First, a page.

But the big news, is that Erdogan is about to face another diplomatic challenge, which is from the United States. As I've heard from the White House, that President Biden is going to recognize the 1915 killing of Armenians under the Ottomans' rule as a genocide.

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Armenia comes close to military coup; political turmoil in Georgia

Carl Bildt, former Prime Minister and Foreign Minister of Sweden, shares his perspective from Stockholm on Europe In 60 Seconds:

Is there a military coup ongoing in Armenia?

Well, it isn't a military coup as of yet, but it's not far from it either. This is the turmoil that is resulting from the war with Azerbaijan, which Armenia took a large death loss. What happened was that the head of the armed forces asked for the prime minister to resign. That was not quite a coup, but not very far from it. Now, the prime minister sacked the head of the armed forces, there's considerable uncertainty. Watch the space.

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What We're Watching: Ethiopia dam dispute, India-Pakistan ceasefire, upheaval in Armenia

Egypt and Sudan want some dam help: Cairo and Khartoum have called on the US, EU, and UN to intervene in their ongoing dispute with neighboring Ethiopia over that country's construction of a massive hydroelectric dam on the Nile. Egypt and Sudan, which are downstream of Ethiopia and worry about their farmers losing water, want binding targets and dispute resolution mechanisms, while Ethiopia, which sees the dam as a critical piece of its economic future, wants more flexibility and has given little ground in talks. Efforts by the African Union to mediate have failed as Ethiopia presses ahead with filling the dam even after being sanctioned by the Trump administration last year for doing so. The dispute over the Grand Ethiopian Renaissance Dam, as it is called, has threatened to spill into military conflict at several points in recent years. Can the "international community" turn things around?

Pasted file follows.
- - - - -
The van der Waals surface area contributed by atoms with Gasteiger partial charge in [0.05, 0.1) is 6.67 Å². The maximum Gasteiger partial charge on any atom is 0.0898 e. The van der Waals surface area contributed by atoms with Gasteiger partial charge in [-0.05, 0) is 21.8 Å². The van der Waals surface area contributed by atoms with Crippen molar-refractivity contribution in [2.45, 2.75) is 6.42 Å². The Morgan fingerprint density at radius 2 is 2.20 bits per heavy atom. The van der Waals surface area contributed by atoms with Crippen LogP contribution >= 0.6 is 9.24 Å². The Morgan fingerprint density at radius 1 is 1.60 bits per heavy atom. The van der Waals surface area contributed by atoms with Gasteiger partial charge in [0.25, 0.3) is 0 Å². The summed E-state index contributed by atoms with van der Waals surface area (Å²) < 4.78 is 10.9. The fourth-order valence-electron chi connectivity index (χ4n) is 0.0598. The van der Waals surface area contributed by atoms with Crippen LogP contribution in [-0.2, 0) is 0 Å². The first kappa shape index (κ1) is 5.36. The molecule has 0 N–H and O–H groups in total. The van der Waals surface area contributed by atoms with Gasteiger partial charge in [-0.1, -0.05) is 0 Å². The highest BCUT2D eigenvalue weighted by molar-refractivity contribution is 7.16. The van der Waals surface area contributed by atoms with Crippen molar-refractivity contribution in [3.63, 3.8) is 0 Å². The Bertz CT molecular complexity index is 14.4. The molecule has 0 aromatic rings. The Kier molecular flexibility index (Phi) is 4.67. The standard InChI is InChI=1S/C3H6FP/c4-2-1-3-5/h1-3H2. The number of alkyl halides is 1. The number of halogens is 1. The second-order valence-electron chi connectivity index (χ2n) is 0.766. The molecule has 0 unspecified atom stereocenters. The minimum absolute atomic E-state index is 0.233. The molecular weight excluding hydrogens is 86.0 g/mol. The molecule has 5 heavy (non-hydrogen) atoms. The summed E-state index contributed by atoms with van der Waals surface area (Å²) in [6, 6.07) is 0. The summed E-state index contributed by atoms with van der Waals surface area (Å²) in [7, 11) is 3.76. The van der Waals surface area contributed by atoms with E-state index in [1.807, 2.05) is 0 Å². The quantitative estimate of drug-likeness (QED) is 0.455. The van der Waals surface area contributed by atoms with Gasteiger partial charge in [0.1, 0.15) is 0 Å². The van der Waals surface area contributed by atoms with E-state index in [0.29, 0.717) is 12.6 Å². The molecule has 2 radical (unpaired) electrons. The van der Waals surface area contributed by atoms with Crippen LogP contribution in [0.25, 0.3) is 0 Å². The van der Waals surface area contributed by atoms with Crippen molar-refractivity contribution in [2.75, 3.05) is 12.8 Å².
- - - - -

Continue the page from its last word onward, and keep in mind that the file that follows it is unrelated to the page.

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What We're Watching: "Illiberals" veto EU budget, Bangladesh's all-female cop unit, Armenian PM in trouble